"Barrio de Salamanca"
This neighbourhood, bounded by Paseo de la Castellana, Calle Alcalá, calle María de Molina and Francisco Silvela, is one of the few parts of the city with a well-
If you're willing to venture outside Madrid's typical hub of tourist attractions, there are a handful of great places to explore in Salamanca. See the Student's Residence where Salvador Dalí once lived, the Juan March Foundation, which hosts classical music concerts and intimate art expos, Spain's National Library, the Museo Lázaro Galdiano, or the fascinating Archaeological Museum.
South of Serrano brings you straight to the Plaza de Independencia, one of the main entrances to El Retiro Park. In this area, there are some gorgeous private homes, many of them, former 19th century palaces.
North of Serrano you'll pass a number of stately embassies and, way down, just off Serrano, on calle del Pinar 23, the reknown Residencia de Estudiantes. A plethora of famous artists and authors lived or visited here in the early 20th century: Federico García Lorca, Salvador Dalí, Luis Buñuel, Miguel de Unamuno, José de Ortega y Gasset and more. It is still residence for students, a library and a cultural center.
Far north, above calle María de Molina, we actually leave past Salamanca neighborhood to enter Chamartín. There, you can gape at the luxury homes of El Viso. It's probably the wealthiest corner inside Madrid.
In Salamanca area there are some well known hotels and restaurants.
It also has some nightlife, posh discos and bars, though that's certainly not it's main characteristic.
Though actually built in the late 19th century outside the old city walls, this formerly working-
The Glorieta de Bilbao is the intersection of the streets Sagasta, Luchana, Fuencarral and Carranza. Bilbao, in the same way as Alonso Martinez and Colón it marks the limits of the "center" of Madrid. Taking the street Fuencarral southwards you enter Malasaña district. It is an area with good shops, bars and places to eat. The Café Comercial, right at the Glorieta, is one of the classic cafés of Madrid: non reformed since 1953, it was the place for literary gatherings in the post Spanish War period.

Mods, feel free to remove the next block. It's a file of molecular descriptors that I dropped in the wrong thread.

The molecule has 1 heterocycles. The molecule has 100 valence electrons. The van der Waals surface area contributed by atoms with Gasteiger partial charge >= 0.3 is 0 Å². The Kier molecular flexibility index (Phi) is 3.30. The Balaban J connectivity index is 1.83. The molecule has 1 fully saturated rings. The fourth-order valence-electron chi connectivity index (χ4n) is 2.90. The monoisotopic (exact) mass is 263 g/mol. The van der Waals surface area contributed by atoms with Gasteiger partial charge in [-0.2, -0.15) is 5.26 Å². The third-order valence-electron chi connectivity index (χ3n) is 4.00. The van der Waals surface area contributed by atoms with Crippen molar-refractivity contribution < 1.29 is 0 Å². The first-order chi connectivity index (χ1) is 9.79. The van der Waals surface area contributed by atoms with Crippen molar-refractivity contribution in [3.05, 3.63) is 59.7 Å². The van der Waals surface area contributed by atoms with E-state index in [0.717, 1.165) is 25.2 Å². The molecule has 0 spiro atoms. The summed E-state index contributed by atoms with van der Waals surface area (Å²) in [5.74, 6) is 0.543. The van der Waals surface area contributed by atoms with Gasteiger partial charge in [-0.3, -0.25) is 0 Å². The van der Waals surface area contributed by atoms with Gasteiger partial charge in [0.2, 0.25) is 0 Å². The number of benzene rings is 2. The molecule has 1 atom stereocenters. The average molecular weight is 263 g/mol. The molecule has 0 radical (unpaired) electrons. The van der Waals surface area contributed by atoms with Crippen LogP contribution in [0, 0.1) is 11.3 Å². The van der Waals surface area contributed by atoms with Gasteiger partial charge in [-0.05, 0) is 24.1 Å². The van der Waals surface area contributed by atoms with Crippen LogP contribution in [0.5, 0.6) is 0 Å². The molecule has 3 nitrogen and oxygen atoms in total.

The area around the Plaza and metro station Alonso Martinez is the intersection of the streets Sagasta, Génova and Santa Engracia. It is ideal for both the resident and the short-
The large square Colón, is dedicated to Chistopher Columbus, who dominates the square from the top of the 1885 spire. Beneath the square's waterfall there is an extensive cultural center, the Centro Cultural de la Villa, with auditorium, theatre and exhibition halls run by the city council. On the surface of the square there is a garden and a place for skating, and, of course, the enormous Spanish flag flapping in the wind. The square is also an important intersection of avenues -
The new Colón Tourism Centre, by Portuguese architect Álvaro Siza, is a key starting point when it comes to touring the city. The centre is located in the former underground passage of Plaza de Colón, the centre has a large open skylight on the surface of the Plaza de Colón, providing natural light that shines directly onto a water wall and a courtyard, both located in the central area of the passage.
In this centre visitors will find extensive and varied tourist and cultural information about the capital, it has been designed as a live space where visitors will be able to interact and experience the thrilling lifestyle of the city.
Colón Tourism Centre’s continuous business hours are 09:30 to 20:30, 365 days a year.
On the Paseo de Recoletos side of the plaza are the Archaeological Museum and the National Library